(c) at a more macro-level, clients’ trust in the ecosystem and the proper functioning of the overall market environment.
9. Trust is founded on rules, standards and practices that promote certainty and transparency. Trust grows when these are effectively implemented and upheld. Let me mention two areas where we have devoted effort to build trust.
Addressing Money laundering and Terrorism Financing (“ML/TF”) Risks
10. The first relates to our AML/CFT efforts. With evolving typologies and increasing complexities of financial crimes, trust structures can potentially be misused by criminals to mask and obscure their activities and illicit proceeds.
11. This is an area that both MAS and the industry have a shared interest in – to preserve the integrity of our financial system. On MAS’ part, besides conducting regular inspections of trust companies, we have stepped up our engagements and collaborations with the industry.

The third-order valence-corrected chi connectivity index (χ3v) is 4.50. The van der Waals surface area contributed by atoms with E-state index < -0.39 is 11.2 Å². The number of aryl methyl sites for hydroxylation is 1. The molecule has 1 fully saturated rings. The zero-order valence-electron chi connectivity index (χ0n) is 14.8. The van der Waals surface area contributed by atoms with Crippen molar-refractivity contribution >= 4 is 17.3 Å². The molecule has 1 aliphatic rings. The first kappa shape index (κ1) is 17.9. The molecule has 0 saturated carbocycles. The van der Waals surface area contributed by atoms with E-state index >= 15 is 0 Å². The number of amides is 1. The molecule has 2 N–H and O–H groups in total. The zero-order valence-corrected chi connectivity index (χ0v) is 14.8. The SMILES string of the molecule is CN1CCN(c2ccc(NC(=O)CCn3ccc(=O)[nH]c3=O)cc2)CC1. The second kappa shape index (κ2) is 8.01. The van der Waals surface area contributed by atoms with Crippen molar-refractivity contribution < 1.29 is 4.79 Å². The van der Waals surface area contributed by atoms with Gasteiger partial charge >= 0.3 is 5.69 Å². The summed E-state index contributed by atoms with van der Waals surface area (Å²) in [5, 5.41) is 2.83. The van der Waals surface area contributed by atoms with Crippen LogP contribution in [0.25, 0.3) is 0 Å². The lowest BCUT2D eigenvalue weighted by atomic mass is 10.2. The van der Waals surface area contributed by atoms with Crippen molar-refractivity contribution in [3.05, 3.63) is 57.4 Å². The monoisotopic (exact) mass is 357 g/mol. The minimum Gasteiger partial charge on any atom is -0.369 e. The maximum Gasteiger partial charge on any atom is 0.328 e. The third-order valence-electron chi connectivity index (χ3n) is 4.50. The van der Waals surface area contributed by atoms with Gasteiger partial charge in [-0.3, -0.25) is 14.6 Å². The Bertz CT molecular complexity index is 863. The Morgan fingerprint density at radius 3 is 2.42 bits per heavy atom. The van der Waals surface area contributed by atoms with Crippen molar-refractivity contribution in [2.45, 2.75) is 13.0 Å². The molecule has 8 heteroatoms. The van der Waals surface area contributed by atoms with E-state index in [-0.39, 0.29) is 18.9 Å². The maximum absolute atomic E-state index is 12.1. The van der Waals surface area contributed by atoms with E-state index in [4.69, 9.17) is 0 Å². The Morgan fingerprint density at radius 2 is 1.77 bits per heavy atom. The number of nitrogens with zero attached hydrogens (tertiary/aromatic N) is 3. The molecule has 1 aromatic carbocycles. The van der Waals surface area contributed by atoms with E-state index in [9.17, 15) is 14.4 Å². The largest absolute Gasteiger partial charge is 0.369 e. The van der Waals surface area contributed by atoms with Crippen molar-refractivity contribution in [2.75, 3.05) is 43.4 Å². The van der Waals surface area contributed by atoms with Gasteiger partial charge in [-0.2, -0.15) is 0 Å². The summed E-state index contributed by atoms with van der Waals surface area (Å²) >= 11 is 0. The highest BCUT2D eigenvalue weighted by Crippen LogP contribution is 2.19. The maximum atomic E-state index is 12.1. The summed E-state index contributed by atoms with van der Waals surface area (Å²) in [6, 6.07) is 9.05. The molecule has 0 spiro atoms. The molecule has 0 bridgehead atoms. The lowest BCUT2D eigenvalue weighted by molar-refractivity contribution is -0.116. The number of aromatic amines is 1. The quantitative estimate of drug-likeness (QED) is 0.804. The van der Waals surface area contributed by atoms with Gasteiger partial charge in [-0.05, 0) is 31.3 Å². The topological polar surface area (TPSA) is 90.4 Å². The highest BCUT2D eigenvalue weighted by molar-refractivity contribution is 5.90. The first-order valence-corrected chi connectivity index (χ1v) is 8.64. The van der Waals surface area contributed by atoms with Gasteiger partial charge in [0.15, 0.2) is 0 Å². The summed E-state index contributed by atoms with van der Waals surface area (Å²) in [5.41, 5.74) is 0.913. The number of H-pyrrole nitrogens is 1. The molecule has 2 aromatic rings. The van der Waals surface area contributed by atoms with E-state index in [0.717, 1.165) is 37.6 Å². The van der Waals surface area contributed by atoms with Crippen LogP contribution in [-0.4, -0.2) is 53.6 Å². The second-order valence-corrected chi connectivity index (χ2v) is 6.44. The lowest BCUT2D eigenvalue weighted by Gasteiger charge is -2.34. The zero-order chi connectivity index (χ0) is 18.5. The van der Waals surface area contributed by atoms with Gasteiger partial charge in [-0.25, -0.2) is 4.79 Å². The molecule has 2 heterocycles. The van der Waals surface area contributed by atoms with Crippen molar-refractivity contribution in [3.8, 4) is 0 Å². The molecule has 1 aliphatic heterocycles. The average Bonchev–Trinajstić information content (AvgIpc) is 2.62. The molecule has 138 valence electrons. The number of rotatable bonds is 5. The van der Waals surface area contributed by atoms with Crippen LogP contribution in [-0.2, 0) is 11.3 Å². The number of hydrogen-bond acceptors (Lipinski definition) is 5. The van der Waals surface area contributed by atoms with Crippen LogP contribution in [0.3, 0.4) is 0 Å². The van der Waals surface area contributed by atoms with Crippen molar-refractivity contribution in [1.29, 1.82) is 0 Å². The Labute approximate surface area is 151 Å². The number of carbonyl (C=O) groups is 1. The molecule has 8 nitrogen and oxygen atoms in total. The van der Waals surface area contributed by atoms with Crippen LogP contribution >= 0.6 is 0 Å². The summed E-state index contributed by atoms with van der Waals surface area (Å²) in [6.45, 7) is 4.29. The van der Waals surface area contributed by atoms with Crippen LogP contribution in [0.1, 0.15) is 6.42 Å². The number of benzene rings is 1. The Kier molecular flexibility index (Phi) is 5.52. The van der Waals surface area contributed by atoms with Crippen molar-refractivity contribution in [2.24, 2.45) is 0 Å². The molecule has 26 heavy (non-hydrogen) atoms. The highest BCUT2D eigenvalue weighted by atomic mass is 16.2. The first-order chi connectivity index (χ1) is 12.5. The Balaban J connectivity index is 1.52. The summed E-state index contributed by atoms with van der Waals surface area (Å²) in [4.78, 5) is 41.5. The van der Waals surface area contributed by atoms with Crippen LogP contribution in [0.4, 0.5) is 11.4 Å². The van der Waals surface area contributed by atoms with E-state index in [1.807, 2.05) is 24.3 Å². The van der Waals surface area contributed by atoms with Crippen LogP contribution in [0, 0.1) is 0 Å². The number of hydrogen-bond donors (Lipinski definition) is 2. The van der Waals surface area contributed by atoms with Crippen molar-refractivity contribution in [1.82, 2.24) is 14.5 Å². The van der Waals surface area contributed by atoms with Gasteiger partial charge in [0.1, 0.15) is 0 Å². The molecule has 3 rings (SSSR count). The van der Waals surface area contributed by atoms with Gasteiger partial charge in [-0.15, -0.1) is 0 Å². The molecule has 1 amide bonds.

12. MAS’ AML/CFT inspections focus on three supervisory pillars:
(a) Governance – whether the board and senior management have effective oversight of ML/TF risks and are setting the right tone from the top;
(b) Risk awareness – whether the management and its staff understand the risks, as well as demonstrate individual and collective responsibility in addressing these risks appropriately; and
(c) Execution – whether the firm puts in place and implements effective AML/CFT controls to mitigate ML/TF risks.
13. MAS has been leveraging our data analytics capabilities (such as network analysis) to help identify suspicious networks and unusual transaction patterns that warrant closer scrutiny. This enables MAS to focus our supervisory efforts on higher risk areas.
14. MAS’ supervisory expectations and sound practices observed during our inspections are thereafter shared with the industry. For instance, MAS published a guidance paper earlier this year on Enhancing AML/CFT Frameworks and Controls in the Capital Markets sector, which sets out broad ranging issues noted in the industry.